He added: “John Bercow is right, he recognises it’s ridiculous and its not only ridiculous, it’s a disgrace that in 2009 there is one lesbian out of 13,00 legislators in the Houses of Parliament. Even though there is a handful of gay men, they’re still massively under-represented and it is one arena where it just isn’t good enough for parties, and certainly the Liberal Democrats, to say, as they have done in the past, there might be people who are lesbian and gay who are not out.”

“I have no problem with those who are not out but the simple fact is you cannot stand up in the House of Commons and speak with the lived experience of being lesbian or gay if you’re not actually able to say ‘By the way, the reason I know this is so important is because I’m a lesbian myself’.”

On Stonewall’s financial position in the current recession, Summerskill is positive, pointing to a new six-figure sponsorship arrangement with a financial services firm organised in the 24 hours before the interview.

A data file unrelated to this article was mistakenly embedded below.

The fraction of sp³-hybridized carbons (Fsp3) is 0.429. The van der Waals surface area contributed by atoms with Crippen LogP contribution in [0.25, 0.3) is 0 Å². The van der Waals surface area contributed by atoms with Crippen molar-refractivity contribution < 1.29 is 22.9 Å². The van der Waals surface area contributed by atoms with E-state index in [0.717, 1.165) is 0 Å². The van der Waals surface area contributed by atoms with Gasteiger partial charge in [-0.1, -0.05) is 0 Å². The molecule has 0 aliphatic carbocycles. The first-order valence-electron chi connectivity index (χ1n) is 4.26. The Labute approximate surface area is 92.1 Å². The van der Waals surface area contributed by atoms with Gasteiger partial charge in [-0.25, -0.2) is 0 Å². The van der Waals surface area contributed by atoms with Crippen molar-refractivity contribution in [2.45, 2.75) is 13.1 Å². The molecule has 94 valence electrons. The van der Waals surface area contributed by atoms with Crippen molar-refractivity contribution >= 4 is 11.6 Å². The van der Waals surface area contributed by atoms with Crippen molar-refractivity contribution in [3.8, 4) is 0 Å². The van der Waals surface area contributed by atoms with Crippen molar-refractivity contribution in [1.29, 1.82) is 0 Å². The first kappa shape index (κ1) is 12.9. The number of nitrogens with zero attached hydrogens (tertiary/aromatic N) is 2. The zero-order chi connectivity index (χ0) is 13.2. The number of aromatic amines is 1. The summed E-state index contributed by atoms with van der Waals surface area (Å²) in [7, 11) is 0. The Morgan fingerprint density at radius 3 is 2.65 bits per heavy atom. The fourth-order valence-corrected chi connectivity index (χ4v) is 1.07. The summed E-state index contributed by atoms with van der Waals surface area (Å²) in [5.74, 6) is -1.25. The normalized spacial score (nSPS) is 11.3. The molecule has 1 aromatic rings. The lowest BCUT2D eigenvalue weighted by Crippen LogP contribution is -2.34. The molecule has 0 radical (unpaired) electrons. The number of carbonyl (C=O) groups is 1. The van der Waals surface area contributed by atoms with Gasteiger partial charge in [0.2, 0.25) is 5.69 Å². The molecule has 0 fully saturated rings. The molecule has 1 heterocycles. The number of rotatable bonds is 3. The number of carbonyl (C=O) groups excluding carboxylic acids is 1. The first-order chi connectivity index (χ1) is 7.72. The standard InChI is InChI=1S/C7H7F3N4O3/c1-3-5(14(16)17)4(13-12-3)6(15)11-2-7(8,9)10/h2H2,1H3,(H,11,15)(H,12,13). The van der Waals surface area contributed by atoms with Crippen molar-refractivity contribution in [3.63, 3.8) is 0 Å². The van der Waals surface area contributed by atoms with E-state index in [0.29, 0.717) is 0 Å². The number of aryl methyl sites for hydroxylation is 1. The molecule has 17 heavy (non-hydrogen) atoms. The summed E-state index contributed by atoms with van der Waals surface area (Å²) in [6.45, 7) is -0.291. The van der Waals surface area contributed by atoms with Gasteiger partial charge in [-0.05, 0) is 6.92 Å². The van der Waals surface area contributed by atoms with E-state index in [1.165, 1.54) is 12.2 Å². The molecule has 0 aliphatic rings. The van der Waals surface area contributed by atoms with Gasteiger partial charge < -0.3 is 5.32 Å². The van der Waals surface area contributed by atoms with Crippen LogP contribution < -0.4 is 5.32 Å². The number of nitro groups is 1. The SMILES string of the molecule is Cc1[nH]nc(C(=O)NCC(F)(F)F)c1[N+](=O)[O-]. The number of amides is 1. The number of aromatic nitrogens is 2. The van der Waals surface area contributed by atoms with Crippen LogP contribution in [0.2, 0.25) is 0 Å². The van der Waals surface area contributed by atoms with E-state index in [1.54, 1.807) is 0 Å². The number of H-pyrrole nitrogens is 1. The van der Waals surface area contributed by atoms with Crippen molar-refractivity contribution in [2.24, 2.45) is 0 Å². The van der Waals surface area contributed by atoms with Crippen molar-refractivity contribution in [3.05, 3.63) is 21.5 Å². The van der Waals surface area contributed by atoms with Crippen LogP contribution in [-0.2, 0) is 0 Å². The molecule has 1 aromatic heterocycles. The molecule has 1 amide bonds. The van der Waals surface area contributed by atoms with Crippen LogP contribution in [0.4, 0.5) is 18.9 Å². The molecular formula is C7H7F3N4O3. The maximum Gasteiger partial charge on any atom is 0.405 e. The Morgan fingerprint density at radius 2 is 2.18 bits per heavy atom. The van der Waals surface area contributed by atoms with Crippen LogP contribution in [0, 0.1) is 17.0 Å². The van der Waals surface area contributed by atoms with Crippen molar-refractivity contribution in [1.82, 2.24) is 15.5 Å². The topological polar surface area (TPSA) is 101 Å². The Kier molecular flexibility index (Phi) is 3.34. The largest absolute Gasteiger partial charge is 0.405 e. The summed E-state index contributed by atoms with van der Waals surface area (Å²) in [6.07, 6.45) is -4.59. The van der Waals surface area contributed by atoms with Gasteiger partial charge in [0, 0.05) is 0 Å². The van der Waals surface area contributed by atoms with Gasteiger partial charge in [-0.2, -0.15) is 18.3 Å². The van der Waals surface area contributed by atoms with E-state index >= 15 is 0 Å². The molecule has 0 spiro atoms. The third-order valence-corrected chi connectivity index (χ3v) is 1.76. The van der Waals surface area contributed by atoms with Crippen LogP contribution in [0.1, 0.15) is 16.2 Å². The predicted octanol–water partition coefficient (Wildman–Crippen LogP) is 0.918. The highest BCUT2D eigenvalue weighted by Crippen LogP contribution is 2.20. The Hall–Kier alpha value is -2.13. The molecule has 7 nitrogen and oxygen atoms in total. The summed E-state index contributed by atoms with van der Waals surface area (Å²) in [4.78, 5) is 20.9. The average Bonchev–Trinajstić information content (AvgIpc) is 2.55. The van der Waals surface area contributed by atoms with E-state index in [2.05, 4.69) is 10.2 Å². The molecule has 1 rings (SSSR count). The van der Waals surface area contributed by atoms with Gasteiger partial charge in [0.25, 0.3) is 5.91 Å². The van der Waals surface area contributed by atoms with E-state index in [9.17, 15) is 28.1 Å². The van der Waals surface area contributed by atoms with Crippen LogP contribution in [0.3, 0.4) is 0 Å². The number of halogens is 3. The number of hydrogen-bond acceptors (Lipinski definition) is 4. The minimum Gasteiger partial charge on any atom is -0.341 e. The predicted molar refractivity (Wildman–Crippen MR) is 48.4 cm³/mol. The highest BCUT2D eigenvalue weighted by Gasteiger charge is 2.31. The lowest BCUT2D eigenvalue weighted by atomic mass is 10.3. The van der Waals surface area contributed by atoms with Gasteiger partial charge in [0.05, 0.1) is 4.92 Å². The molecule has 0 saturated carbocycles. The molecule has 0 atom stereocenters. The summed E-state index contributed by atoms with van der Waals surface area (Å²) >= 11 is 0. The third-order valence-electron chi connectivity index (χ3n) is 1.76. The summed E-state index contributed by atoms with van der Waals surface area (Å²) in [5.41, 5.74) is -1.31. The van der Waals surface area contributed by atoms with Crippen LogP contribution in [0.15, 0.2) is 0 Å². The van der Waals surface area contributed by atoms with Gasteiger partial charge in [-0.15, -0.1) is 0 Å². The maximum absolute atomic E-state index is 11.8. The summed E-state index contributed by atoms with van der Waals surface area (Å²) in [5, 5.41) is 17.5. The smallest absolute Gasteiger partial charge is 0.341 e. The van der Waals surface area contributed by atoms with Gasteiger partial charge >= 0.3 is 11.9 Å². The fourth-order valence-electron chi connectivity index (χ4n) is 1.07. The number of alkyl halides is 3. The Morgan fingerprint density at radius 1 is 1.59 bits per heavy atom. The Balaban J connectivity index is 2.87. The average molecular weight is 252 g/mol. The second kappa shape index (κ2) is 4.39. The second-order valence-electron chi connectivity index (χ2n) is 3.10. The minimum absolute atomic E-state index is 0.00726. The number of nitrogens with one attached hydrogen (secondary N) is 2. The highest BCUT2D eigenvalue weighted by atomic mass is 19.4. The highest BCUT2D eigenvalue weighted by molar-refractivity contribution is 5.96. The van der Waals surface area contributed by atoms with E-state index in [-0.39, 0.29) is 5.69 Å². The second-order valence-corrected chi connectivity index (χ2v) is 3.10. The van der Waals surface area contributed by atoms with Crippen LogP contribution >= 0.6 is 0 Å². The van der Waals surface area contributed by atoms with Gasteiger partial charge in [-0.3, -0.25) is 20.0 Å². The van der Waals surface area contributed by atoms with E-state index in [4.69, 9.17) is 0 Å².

He said: “Clearly some of our supporters have been stretched, but on the other hand, there are two things I would say. One is that some of the businesses that have developed work with us, such as Credit Suisse, Barclays and Goldman Sachs, are business that have actually weathered the recession quite well and we would conclude that’s because, and they recognise this, that doing work around equality and supporting the very, very best staff regardless of background, is actually a way of being more commercially successful. Clearly we will be under some pressure, although as yet we have not seen a significant fall in income.